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Someone on the mc forum who bought the soundtrack to Elmo's Green Thumb (which someone should put on the SSL discographies btw) said that the cd credits abby's I Love Words was by Chris Cerf. I looked on BMI and ASCAP, and sure enough, there appear to be two songs called "I Love Words," one by Geiss and one by Cerf, Boylan, and Renzi. Is there a better way to find composer/lyricist credits than through the web searches of BMI and ASCAP, because the web databases don't seem to provide sufficient information to identify some of these songs (see for example my comments Talk:Zunzun) - Kate 18:11, March 21, 2010 (UTC)
- Like I said on the forum, one of them could very well be the song in episode 2951. - Oscarfan 18:12, March 21, 2010 (UTC)
- how long has mike renzi been composing for sesame street? was he there in '92? maybe that could help confirm which one. i still think we should be more careful with sources for composer credits than just guessing a match to a title from one of the licensing websites. - Kate 18:24, March 21, 2010 (UTC)
The legal registration websites are indeed the best sources, so it's not "guessing a match," but in cases where there are multiple titles for Sesame folks (which are rare) or other issues, then definitely that's different and they should be discussed, as we're doing now. There are several problems presented in this instance.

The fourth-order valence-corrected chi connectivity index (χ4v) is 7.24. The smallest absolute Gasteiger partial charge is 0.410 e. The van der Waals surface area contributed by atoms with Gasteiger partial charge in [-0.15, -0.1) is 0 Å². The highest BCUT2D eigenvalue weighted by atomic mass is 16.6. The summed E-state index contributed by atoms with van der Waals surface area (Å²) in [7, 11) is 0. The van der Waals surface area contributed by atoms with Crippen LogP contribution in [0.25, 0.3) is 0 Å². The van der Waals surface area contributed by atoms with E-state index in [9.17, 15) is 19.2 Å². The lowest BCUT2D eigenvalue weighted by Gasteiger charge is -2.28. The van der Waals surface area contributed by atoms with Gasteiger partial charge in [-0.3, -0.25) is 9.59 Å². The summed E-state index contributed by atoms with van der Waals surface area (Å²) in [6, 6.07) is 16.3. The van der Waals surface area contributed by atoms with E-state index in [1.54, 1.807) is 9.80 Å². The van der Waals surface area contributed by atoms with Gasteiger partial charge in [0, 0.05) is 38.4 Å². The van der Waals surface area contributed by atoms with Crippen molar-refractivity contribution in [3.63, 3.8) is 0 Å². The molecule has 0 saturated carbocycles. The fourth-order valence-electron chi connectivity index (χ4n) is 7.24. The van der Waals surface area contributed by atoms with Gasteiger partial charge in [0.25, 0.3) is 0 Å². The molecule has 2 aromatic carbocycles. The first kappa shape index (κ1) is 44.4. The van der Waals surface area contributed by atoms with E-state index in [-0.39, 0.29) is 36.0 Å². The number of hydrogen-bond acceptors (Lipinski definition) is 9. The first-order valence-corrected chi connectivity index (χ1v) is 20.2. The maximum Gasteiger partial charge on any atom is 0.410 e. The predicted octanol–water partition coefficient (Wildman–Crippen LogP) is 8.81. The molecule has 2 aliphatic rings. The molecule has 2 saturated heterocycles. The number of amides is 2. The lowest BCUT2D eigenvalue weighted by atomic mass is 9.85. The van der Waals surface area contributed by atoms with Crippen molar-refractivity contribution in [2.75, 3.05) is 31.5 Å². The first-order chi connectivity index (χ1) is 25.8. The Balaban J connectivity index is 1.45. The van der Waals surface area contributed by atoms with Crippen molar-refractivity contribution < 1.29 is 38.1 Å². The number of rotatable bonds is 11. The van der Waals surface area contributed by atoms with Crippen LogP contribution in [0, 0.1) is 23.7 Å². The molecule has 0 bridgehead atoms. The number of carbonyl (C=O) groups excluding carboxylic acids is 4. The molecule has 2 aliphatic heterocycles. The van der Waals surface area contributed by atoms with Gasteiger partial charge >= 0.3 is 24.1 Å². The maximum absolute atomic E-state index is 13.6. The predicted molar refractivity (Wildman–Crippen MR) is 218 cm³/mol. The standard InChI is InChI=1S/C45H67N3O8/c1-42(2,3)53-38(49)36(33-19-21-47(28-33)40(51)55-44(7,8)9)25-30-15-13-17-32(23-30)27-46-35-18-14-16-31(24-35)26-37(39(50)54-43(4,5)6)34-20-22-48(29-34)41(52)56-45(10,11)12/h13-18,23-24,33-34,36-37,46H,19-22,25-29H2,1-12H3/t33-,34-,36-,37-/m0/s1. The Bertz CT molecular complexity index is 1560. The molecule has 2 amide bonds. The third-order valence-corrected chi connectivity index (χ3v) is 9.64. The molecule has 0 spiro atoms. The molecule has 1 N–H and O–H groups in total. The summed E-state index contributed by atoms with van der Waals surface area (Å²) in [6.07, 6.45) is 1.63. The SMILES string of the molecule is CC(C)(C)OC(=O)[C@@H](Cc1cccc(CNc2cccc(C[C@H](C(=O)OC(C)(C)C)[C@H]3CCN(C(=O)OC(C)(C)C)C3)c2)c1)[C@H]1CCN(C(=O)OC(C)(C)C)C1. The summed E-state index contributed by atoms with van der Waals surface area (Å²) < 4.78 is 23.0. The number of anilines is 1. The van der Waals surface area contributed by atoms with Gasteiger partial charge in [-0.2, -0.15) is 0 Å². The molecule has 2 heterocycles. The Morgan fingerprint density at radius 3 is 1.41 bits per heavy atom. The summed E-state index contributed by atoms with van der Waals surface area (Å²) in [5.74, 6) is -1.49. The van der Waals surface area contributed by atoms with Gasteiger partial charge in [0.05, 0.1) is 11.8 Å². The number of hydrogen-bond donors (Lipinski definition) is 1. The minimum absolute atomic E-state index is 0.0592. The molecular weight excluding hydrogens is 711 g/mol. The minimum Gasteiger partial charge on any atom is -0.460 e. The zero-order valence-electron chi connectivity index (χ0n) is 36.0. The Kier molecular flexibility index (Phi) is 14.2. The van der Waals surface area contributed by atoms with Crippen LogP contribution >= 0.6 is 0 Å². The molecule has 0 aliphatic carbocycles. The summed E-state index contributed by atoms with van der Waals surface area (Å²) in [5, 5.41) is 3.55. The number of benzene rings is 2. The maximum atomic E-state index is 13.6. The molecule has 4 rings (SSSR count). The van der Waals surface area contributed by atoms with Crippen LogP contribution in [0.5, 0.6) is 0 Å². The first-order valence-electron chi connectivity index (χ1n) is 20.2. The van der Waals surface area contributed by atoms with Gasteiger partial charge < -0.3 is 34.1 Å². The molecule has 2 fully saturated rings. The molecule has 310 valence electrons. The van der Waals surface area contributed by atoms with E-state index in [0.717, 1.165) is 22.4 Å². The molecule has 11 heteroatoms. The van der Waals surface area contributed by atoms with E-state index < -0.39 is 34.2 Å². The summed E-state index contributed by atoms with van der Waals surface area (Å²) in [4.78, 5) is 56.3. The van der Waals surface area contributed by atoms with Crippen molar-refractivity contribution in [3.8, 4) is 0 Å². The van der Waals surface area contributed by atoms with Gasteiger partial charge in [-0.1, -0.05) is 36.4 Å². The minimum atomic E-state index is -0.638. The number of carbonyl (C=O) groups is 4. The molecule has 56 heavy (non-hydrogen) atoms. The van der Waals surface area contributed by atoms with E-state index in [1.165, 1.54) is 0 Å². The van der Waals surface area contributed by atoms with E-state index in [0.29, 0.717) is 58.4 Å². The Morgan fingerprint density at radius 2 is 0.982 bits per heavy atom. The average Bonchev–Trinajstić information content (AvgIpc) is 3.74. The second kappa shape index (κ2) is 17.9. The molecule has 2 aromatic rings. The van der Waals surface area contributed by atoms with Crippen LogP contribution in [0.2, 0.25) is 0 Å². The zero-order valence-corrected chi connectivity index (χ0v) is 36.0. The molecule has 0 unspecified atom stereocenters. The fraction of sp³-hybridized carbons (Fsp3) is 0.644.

1) Is this song the same as the one in episode 2951? Both are sung by fairy characters, so it's possible. We'd need to ask Guillermo, who uploaded that episode, to check. They could also be different songs... or the Cerf one might not even be for Sesame Street. It happened before that a case of dual titles actually referred to a tune for Between the Lions (but in that case, the Lions website had select song pages with credits, so that resolved the issue handily).
2) Who composed it/them? We know Tony Geiss is essentially the creator of Abby, so it was more than a guess. But for Season 38, when it was composed, everyone in question (Geiss, Cerf, Renzi, and Boylan) was credited (which doesn't mean new material necessarily, but that their songs were used within that season).
3) Is that CD credit accurate? We're relying on the word of someone else on a forum. They're probably right, but sometimes folks do misread. Other times the CD liner notes are themselves rife with errors (there was one recently which misspelled half the cast names, etc.) and in a case like this, rushed out as a sort of bonus, it may have been in a hurry. Does it credit Cerf only? We don't know right now, what we need is for someone who actually *has* the CD to check what it says precisely.
So with all of that said, Geiss is the most *likely* candidate, but there are enough contradictions to keep it from being definitive. So I'll take out the composer box for now. Additional evidence (from the CD, if an opportunity ever arises to actually question Cerf or Geiss etc., asking a Sesame Workshop contact) can be parked here when/if it's found. -- Andrew Leal (talk) 19:16, March 21, 2010 (UTC)